Subject Summary: Part II Physics
The course contains work of three types: 'Core LecturesCourses' and 'Optional Lecture Courses', which are examined at the end of the year in the usual manner, and units of 'Further Work', which are assessed during the year. The four core Lecture Courses and the computing exercises are compulsory for all students. Students also choose three or four Optional Lecture Courses and take three or more units of Further Work.
The aim of the Core Lecture Courses is to complete basic instruction in physics. In the first term there are four Core Lecture Courses in Advanced Quantum Physics, Thermal and Statistical Physics, Relativity, and Electrodynamics and Optics. In the second term there are four Optional Lecture Courses in Particle and Nuclear Physics, Soft Condensed Matter Physics, Quantum Condensed Matter Physics, and Astrophysical Fluid Dynamics. All students take the Computational Physics course, which is assessed by performance on the class exercises.
For Further Work, students choose three or more options from several on offer. They may select a more experimental course by carrying out up to two experimental investigations, each lasting two weeks. Alternatively they may choose up to two theoretical courses. Students may also take a mix of experimental and theoretical options. Students may also choose to carry out a Computational Physics project, write a Research Review or take a course in Physics Education. The Physics Education course offers experience of developing and presenting teaching material at the secondary-school level. Students may also choose to perform supervised Long Vacation Work, for instance in industry or a Government Laboratory.
There are also unexamined courses on Concepts in Physics and all students have an opportunity to explore Current Research Work in the Cavendish Laboratory.
Programme Specification: Part II Physics
This is a full-time course, taught by the Department of Physics. All students make choices between more experimental and more theoretical options. Half Subject Physics in NST Part II Physical Sciences consists of about half the Part II of the course.
- to establish the final part of the core understanding of physics at a professional level;
- to introduce new themes including a full development of statistical mechanics, more advanced quantum theory, more advanced electromagnetism with special relativity, and an introduction to general relativity, as well as a range of optional courses;
- to provide experience in a number of skills important to professional physicists;
- to broaden awareness of the breadth of the subject and its major applications, and to provide an understanding of the importance of scientific communication;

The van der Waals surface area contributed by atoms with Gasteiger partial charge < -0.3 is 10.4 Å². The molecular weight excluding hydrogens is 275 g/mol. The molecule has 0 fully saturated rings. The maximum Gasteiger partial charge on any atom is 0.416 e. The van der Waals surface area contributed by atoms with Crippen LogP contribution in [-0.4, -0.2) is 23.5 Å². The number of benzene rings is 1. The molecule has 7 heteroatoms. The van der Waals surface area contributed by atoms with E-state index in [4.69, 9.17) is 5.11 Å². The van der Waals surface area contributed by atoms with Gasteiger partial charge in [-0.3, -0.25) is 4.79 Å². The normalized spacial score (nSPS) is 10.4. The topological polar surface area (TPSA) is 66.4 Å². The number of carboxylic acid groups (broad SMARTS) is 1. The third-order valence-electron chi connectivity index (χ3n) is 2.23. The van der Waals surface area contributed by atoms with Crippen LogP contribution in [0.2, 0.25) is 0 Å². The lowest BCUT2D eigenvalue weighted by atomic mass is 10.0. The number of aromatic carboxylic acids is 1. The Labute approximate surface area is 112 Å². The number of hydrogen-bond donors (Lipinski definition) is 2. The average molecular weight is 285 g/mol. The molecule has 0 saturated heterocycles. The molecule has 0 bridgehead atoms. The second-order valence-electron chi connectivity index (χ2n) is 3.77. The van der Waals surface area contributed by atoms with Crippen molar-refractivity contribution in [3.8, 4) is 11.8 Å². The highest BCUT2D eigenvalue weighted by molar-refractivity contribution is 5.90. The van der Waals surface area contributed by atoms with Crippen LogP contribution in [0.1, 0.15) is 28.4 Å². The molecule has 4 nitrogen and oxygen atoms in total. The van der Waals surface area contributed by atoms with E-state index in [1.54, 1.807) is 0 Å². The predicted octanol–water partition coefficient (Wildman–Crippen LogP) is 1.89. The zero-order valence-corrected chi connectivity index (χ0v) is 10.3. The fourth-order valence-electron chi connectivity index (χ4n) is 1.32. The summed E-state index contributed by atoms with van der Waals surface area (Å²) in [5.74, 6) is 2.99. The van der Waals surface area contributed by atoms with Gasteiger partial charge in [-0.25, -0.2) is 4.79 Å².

- to provide a sound basis in general physics, judged at the highest international standards.
At the end of the course students should
- have mastered further powerful tools for tackling a wide range of topics, including formal methods in classical and quantum physics;
- have consolidated their ability to apply computers to the solution of problems in physics;
- have written a report on at least one element of the coursework;
- for those taking a theoretical option, have developed both classical and quantum theoretical techniques to the point where they could be used in research;
- for those taking an experimental option, have gained experience of major experiments lasting about two weeks, and reached the point of being ready for experimental research;
- be ready to undertake professional work in physics at a high level.
Teaching and learning methods
These include lectures, supervisions and practical and examples classes, practical computer programming, supervised report writing, and, in some cases, supervised project work outside the Department. Unexamined lectures are also provided, including talks on current research.
Assessment for this course is by
- seven or eight unseen examinations, based on lectures (for aims 1, 2 and 5 and learning outcomes 1 and 6);
- assessed coursework (for aims 3-5 and learning outcomes 1-6).
The assessment of coursework includes oral assessment of a Research Review, Long Vacation Work or Physics Education reports (if offered), and may include oral assessment of a Computing Project report. It may also include up to two written tests on theoretical topics taken during the year, and oral assessment of up to two major experiments reports. Communication skills are appraised in all coursework assessments.
Courses of Preparation
Essential: Either NST Part IB Physics A and NST Part IB Physics B, Or Part IB of the Mathematics Tripos.
Further information is available on the Course Websites pages.